Thursday August 5th 1045 local 0945
You are now speaking to a fully qualified PADI Open
Water Diver! It was back to school for a couple of days and our Instructor Brian
put us all through the paces and was very thorough. It was scary to realise how
much diving we had done and how much there was that we should have known, but
didn't know. However we do now and we will continue diving and building up
Our time in Lifuka was very pleasant and we became
locals at the Mariners Cafe playing Yatzee with the locals and generally kicking
back. That is, between the two full days diving and studying and the usual list
of jobs to attend to. Meanwhile, Rhiann and Amy took a cycle tour
around the island, repaired the punctured RIB and honed their
wakeboarding skills. We are all wakeboarding off the RIB now except Trish, who
is nursing something very like a strained ligament. She slipped and fell on the,
well ...... slip way. The name should have told her of the risk. She
promises to have a go at the wakeboard when she recovers but in the meantime did
really well to get her diving cert done, not only with the injury but to conquer
her fear of removing her mask and swimming around at 18metres deep!
During our dives we dived on the newly discovered
anchor of the Port au Prince. This vessel was carrying a "mark" which meant
she was a "legalised" pirate ship, with orders to sack any Spanish or French
ships and remove ("loot") the also ill gotten gains, normally treasure from
these ships. Anyway when she could not find anything to steal she was under
orders to take whales and bring back the whale oil. And so it was that just
over two hundred years ago she was making for Tahiti but in fact missed Tahiti
and ended up in Ha'apai in Tonga. There she was greeted by the local Tongans who
made feasts for the crew and visited the ship in great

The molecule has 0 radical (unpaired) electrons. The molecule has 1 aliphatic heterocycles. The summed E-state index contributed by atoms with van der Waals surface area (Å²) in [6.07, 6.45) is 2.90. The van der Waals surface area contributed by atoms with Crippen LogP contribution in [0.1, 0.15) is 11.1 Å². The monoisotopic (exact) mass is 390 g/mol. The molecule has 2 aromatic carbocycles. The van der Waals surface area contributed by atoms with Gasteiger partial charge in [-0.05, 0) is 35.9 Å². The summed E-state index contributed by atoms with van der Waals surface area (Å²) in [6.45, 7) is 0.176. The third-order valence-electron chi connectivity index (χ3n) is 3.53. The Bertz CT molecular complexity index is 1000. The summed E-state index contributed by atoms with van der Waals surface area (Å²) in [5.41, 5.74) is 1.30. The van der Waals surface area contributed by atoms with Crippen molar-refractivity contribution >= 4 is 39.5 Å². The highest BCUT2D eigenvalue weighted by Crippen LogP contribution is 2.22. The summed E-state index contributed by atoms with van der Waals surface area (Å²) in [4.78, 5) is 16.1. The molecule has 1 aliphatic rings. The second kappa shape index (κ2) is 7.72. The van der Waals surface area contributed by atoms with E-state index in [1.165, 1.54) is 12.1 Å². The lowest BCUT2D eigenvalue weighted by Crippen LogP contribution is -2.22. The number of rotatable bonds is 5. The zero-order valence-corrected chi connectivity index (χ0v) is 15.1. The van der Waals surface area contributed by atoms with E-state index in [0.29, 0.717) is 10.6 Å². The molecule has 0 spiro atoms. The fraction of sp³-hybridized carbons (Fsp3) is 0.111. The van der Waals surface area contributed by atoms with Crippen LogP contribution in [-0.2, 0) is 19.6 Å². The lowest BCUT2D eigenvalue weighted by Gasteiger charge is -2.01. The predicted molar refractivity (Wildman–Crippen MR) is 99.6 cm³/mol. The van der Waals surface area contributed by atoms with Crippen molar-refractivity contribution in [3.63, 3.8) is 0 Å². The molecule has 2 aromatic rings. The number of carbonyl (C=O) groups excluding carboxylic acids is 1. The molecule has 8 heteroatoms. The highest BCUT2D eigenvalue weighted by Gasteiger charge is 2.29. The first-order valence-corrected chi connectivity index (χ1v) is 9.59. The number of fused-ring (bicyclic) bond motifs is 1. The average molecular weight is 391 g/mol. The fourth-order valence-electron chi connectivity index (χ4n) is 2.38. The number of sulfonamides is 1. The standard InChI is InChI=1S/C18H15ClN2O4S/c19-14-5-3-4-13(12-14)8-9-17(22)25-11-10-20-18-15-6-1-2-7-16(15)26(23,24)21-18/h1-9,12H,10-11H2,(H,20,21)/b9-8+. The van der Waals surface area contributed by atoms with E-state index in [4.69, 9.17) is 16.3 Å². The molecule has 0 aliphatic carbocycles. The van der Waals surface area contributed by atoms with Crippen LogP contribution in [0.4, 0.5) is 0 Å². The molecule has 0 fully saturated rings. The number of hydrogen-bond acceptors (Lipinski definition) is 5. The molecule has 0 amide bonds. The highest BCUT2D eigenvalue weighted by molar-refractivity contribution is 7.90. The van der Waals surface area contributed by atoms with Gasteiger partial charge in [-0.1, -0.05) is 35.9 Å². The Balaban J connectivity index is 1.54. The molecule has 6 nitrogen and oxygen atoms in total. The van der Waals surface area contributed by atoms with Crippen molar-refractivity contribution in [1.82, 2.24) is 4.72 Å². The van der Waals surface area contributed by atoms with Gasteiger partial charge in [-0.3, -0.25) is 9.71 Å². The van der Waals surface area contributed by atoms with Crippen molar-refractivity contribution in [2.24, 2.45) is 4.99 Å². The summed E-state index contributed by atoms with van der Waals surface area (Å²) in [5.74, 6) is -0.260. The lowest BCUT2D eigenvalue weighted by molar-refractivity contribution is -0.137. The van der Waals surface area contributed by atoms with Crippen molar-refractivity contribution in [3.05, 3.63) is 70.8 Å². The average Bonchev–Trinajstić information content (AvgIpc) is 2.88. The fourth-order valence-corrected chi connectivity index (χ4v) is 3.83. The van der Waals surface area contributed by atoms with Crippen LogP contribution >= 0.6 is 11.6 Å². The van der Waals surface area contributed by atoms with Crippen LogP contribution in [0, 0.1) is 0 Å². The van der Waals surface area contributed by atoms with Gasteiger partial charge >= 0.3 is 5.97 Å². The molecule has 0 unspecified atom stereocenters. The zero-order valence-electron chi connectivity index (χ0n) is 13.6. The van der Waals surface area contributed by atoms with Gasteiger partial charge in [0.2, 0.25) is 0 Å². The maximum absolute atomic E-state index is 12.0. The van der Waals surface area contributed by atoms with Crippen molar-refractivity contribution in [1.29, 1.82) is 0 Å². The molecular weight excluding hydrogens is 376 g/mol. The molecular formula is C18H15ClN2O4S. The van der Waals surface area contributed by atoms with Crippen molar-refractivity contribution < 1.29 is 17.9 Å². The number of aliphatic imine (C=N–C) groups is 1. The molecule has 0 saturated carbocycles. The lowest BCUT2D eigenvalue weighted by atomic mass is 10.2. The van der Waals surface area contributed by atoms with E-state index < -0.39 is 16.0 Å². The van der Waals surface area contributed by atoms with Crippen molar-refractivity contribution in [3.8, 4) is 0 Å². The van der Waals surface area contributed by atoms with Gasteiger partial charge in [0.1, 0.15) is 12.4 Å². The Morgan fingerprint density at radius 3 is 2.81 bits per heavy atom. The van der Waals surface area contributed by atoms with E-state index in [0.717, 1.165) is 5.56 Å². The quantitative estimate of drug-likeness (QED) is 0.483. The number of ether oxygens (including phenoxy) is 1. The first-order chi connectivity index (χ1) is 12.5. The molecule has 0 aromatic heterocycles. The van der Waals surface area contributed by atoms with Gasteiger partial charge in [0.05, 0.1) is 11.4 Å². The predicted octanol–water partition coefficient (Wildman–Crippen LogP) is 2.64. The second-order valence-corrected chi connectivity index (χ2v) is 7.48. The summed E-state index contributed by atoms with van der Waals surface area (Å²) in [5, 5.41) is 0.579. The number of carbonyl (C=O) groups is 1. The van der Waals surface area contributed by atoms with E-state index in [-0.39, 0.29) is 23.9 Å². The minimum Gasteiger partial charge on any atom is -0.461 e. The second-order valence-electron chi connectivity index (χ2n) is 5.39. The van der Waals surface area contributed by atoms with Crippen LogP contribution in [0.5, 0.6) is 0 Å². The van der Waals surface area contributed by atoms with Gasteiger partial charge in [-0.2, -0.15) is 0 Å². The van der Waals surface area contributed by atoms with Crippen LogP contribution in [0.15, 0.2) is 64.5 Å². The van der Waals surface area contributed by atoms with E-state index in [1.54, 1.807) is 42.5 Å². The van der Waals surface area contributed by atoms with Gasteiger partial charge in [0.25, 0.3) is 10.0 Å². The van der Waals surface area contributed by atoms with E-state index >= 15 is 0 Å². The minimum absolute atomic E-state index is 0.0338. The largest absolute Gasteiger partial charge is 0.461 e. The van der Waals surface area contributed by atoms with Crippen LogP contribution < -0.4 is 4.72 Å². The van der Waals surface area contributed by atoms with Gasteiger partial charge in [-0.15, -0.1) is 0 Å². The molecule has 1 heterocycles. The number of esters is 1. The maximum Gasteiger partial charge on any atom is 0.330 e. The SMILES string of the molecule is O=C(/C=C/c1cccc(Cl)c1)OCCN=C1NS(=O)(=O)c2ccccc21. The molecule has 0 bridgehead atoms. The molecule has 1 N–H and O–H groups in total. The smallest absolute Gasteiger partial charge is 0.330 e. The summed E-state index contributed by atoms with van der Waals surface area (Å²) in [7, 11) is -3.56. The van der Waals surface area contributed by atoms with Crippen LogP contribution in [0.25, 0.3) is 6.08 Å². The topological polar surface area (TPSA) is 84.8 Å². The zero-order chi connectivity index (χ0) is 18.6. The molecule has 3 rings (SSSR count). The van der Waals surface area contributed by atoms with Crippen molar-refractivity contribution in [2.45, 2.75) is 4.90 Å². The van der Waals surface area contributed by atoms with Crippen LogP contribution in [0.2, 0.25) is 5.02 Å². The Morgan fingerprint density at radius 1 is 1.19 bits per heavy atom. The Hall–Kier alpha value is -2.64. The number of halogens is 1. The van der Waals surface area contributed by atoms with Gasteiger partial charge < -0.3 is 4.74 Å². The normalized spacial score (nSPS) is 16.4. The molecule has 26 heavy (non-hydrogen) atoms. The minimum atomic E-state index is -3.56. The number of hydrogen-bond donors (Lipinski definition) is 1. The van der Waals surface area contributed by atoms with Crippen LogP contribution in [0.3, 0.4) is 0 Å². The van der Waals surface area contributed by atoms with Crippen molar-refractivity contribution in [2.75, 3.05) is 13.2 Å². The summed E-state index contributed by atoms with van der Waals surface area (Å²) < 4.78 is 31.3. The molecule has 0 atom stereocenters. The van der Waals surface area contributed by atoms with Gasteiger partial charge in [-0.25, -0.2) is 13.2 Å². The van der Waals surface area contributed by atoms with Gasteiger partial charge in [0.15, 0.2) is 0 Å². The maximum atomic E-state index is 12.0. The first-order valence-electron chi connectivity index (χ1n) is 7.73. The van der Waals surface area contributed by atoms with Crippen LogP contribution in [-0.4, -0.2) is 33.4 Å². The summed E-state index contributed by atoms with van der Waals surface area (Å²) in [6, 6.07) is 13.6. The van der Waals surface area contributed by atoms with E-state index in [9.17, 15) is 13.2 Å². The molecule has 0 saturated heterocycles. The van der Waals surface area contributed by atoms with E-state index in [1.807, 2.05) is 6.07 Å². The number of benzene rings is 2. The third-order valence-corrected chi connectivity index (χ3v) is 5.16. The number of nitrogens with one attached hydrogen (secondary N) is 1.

The story has it that almost three hundred Tongans
were aboard when they launched their plan to murder the crew and relieve them of
their ill gotten gains. The whole 70 crew were murdered and the ship burnt. All
that was left was the anchor and that was just discovered in December and we
were lucky to dive on it. It was quite spooky to think what had happened
18metres above our heads 200 years ago! On the other hand it was quite likeley
another metre or so below us was treasure ...... A team is coming from New
Zealand soon to carry out a search.
On another maritime theme you will all know about
the mutiny on the Bounty. Most people tend to think it happened in Tahiti but in
fact it happened right here in Ha'apai. Fletcher Christian put captain William
Bligh and some of his men ashore in Tofua. The story the world knows goes like
this; Captain Bligh was put ashore and one of his men was murdered so he left in
a hurry in an open boat and made the famous trip of 40 odd days in an open
boat before landing in Fiji? I think.
However I met a man who told me what really
happened and who is called Villiami (William) and is captain Bligh's decendant.
He explained that Captain Bligh was ashore in Tofua and a man did die, but was
not murdered. He said that William Bligh had a liason with the king of
Tofua's daughter. He said that he got her pregnant and ran out on her. He
also showed me the direct lineage from Bligh to him and in fact I got a
photocopy from him of the whole story of his investigations and attempt to tell
his story to the world. Well there you have it! Don't forget you heard it here
first and remember there are always two sides to every story.
I have many things to tell you about the
Kingdom of Tonga and I will ........ soon. In the meantime these problems with
the electronics that I was sure would appear are starting, so I need to spend
some time beating them back into shape.
Tomorrow we have to start heading further south to
try to get to Nuku Alofa around the 8th or 9th to get the kids on the plane
on the 10th.